Hernandez said FEMA has contracts with specific companies to have inspectors go out to the flooded homes.
"They perform the inspections," Hernandez said. "They send them to one of our national processing service centers where we have people who actually make decisions based on family composition, owner, renter, whether they have insurance or not and making the decision as to the best assistance we can provide. "
Since September 9, The Investigators have been sending email after email to both FEMA and the state of Louisiana requesting a copy of the list that is used to calculate how much money homeowners get per item damaged.
However, The Investigators simply got the runaround after sending emails and making phone calls to FEMA and to the state over a two-month period asking for the list.
The state said FEMA has the list. FEMA said, "It is a state document, so it needs to come from the state."
There was back and forth from the federal FEMA level putting it back on the state. Eventually, FEMA said that The Investigators needed to submit a freedom of information act request (FOIA).
The Investigators submitted that request the next day after being told to do so on October 6. Still though, FEMA puts it on the state and the state still says, "We do not have a copy of the costing mechanism used by FEMA."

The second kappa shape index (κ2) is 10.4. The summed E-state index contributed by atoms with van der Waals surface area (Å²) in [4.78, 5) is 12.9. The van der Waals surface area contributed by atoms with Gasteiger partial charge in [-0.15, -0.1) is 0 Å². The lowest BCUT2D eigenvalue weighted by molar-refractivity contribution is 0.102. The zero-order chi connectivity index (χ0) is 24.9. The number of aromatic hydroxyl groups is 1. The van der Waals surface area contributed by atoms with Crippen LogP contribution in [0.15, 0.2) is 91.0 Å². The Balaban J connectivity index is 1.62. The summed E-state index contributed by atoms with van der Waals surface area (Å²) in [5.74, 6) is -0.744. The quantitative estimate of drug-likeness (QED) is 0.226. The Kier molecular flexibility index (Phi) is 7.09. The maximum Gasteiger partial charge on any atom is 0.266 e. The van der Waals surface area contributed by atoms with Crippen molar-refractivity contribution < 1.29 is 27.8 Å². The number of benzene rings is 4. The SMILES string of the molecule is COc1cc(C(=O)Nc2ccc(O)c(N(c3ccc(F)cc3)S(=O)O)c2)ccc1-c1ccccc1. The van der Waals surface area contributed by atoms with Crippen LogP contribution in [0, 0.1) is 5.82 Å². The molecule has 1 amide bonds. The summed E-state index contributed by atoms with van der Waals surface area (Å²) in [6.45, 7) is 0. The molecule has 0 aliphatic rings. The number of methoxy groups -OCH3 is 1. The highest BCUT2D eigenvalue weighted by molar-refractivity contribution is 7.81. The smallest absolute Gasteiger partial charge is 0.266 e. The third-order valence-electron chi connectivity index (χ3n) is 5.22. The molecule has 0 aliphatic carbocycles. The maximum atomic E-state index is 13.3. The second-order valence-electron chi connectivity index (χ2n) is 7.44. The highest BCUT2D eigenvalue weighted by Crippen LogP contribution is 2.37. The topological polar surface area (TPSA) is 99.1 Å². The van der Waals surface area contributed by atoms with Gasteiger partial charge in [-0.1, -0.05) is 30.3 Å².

Kiran: "Is there a specific list that FEMA uses to figure out exactly how much a person gets for maybe a table, bed or things like that?"
Hernandez: "We have prices that are mean prices established nationwide and we adjust them for the disaster rates and locality."
Kiran: "Can we get a copy of that list?"
Hernandez: "You need to do a FOIA to get that information, the freedom of information act."
Hernandez stressed FEMA is not meant to make you whole again, but another agency is.
"We come in to provide you some relief in emergency assistance. The Small Business Administration can give you the total amount of money that you need to be whole to come back to where you were before," Hernandez said.
But remember, Koenig said he applied for an SBA loan and was denied. He added that his credit score is 844 and he was still denied.
Kiran: "What do you tell all the people in south Louisiana as to the discrepancy amount they are receiving?"
Hernandez: "I tell them not to look at their neighbors because each case is unique and if you have a need for more additional assistance, call 1-800-621-3362, visit one of the disaster recovery centers and do a formal appeal."
When asked if he was satisfied with FEMA's help, Koenig said, "absolutely not."
"Seems they can help other countries and all that but not willing to help the American people in a time of desperation," Koenig said.
FEMA tells The Investigators the prices are negotiated by FEMA at the federal level and the affected state. However, Louisiana said the state is not involved at all. It's been more than two months since FEMA has been handing out money.
The Investigators await results of an FOIA request and will have an updated when they hear back on it.